By way of brief explanation, in the ZVR “origin story” a time-traveling scientist inadvertently brings back “Z spores,” which have the unfortunately effect of turning humans into rabid brain-eaters. Desperate, the military initiates a crash robot-building program, figuring that metal constructs would be immune to zombie bites. In retrospect the decision to help program these clunky warbots by using ’80s action movies was perhaps ill-considered. Now legions of wise-cracking bots are gleefully taking on the zombie hordes, with us squishy humans trapped in the middle.
Bringing ZVR into its prose incarnation required that a bit of discipline be administered to this “anti-continuity” series. We ultimately commissioned 36 stories, and for them to successfully inhabit the same universe, a few guidelines had to be established. These were mostly fanboy concerns, like the mechanics of the Z virus, or in what ways warbots differ from docbots. (Man, do those fanboys keep you honest!) For awhile I was driving Ryall crazy with pestering inquiries, but ultimately it worked out great and the writers had tons of fun.
Also, it was important not to simply adapt the comic book plots. The whole point of these stories is to present wholly original adventures from the fevered brains of our award-winning horror, thriller, and dark fantasy authors. To that end each story is a stand-alone work that doesn’t require prior exposure to the ZVR comics, just the ability to operate standard English.
In alphabetical order, THIS MEANS WAR! features the work of Jesse Bullington, Nancy A. Collins, Lincoln Crisler, Brea Grant, Robert Hood, Nicholas Kaufmann, James A. Moore, Norman Prentiss, Rachel Swirsky, Steve Rasnic Tem, and Rio Youers. Co-creator Chris Ryall contributes an introductory essay detailing the origins of Zombies vs. Robots. All of these folks have signed the limited edition.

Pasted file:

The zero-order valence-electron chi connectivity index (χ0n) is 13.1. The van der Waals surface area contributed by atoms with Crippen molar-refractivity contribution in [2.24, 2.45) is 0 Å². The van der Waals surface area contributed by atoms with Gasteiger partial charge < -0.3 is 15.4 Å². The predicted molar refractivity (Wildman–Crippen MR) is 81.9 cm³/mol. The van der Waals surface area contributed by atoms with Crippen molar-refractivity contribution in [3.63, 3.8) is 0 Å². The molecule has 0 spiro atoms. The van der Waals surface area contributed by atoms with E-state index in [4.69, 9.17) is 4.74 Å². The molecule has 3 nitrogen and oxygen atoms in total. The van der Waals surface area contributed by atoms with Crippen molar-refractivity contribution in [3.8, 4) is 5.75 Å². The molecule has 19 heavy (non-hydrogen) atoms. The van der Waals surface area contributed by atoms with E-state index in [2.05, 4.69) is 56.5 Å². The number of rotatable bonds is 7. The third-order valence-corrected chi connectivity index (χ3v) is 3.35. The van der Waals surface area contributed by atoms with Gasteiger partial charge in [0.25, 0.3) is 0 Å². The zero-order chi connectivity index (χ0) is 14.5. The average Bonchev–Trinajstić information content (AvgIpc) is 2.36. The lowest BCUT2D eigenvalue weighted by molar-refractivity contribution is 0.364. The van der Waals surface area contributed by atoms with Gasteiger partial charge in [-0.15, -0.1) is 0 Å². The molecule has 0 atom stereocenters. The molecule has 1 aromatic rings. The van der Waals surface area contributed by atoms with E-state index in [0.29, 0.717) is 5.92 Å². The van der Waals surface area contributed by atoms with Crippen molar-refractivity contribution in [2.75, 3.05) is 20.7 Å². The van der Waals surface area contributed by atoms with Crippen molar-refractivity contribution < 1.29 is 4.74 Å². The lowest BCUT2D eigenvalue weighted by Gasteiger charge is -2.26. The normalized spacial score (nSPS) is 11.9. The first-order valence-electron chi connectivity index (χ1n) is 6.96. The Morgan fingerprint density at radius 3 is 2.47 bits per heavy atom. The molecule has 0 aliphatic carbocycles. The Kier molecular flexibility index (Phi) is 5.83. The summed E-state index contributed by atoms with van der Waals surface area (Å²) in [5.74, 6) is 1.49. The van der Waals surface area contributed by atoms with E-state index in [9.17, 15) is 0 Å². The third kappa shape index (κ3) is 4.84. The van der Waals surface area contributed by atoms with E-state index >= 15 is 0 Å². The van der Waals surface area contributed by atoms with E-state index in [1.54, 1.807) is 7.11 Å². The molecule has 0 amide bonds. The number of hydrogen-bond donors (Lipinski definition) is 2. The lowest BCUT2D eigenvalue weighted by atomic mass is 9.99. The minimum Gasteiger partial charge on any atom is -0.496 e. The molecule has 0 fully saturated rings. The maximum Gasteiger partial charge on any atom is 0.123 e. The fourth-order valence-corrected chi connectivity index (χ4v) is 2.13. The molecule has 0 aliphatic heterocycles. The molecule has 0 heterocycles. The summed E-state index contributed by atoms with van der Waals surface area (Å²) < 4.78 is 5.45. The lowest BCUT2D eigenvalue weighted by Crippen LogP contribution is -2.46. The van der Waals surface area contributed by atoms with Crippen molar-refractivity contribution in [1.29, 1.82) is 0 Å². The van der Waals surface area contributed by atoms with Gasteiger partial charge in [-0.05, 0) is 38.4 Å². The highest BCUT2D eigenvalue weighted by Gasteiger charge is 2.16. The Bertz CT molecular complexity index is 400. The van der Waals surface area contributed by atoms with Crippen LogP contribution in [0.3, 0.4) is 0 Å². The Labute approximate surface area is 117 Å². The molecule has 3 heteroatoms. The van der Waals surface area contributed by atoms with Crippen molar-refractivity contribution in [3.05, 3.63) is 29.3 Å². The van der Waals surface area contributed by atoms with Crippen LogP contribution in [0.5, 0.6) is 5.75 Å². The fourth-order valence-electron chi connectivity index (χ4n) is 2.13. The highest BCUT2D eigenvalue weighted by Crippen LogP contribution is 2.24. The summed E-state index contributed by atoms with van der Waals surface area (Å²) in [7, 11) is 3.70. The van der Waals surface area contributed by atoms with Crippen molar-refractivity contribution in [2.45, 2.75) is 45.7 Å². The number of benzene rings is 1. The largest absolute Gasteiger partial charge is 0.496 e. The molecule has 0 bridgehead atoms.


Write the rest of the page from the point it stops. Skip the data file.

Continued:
The book’s evocative art work comes courtesy of an exciting IDW discovery, one Fabio Listrani, a young artist based in Rome. Each story features an original, full-cover illustration, and Fabio provided a striking wrap-around cover as well. We’ll be working with Fabio on future ZVR books (but not all of them, we like to switch things up).
Fabio, who also plays guitar in an underground metal band, was really enthusiastic about depicting the ZVR world. (After all, classic Italian exploitation cinema reinvented the zombie film, in much the same way it appropriated the Western a decade earlier.) In other words, Fabio really brought his A game to this project, and it shows. I am so pleased that IDW opted to print THIS MEANS WAR! as a full-color book; there is gorgeous art throughout, with numerous decorative illuminations and subtle textural elements—all very unusual for prose collection.
THIS MEANS WAR! is the first of at least five ZVR prose books that IDW will be releasing over the next 18 months or so. Each release will either have a limited edition version or be issued only as a limited release. Naturally they’ll feature special binding, slipcases, and signature pages, along with unique design and construction elements. And relatively low numbers in terms of availability. In the past I’ve produced limited editions with Stephen King, Richard Matheson, Clive Barker, Robert Bloch, and Karl Edward Wagner, among others. These new IDW projects will build upon that legacy and I hope you’ll be along for the journey.